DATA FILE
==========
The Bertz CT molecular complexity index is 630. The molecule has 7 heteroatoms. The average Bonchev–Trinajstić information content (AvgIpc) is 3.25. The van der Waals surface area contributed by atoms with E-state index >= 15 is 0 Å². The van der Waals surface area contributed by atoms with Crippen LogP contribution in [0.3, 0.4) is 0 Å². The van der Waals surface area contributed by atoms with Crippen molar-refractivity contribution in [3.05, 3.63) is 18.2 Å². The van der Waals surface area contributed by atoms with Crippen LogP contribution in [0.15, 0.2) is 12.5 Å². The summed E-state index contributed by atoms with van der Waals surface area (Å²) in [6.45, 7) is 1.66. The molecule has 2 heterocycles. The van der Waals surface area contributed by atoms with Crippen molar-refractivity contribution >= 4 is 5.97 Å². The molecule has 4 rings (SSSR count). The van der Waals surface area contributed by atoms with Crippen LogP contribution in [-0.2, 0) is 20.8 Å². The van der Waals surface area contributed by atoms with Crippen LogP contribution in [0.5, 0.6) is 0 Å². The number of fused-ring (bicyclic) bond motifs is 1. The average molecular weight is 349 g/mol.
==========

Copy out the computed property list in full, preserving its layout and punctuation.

The Bertz CT molecular complexity index is 630. The molecule has 7 heteroatoms. The average Bonchev–Trinajstić information content (AvgIpc) is 3.25. The van der Waals surface area contributed by atoms with E-state index >= 15 is 0 Å². The van der Waals surface area contributed by atoms with Crippen LogP contribution in [0.3, 0.4) is 0 Å². The van der Waals surface area contributed by atoms with Crippen molar-refractivity contribution in [3.05, 3.63) is 18.2 Å². The van der Waals surface area contributed by atoms with Crippen LogP contribution in [0.15, 0.2) is 12.5 Å². The summed E-state index contributed by atoms with van der Waals surface area (Å²) in [6.45, 7) is 1.66. The molecule has 2 heterocycles. The van der Waals surface area contributed by atoms with Crippen molar-refractivity contribution >= 4 is 5.97 Å². The molecule has 4 rings (SSSR count). The van der Waals surface area contributed by atoms with Crippen LogP contribution in [-0.2, 0) is 20.8 Å². The van der Waals surface area contributed by atoms with Crippen LogP contribution in [0.5, 0.6) is 0 Å². The number of fused-ring (bicyclic) bond motifs is 1. The average molecular weight is 349 g/mol.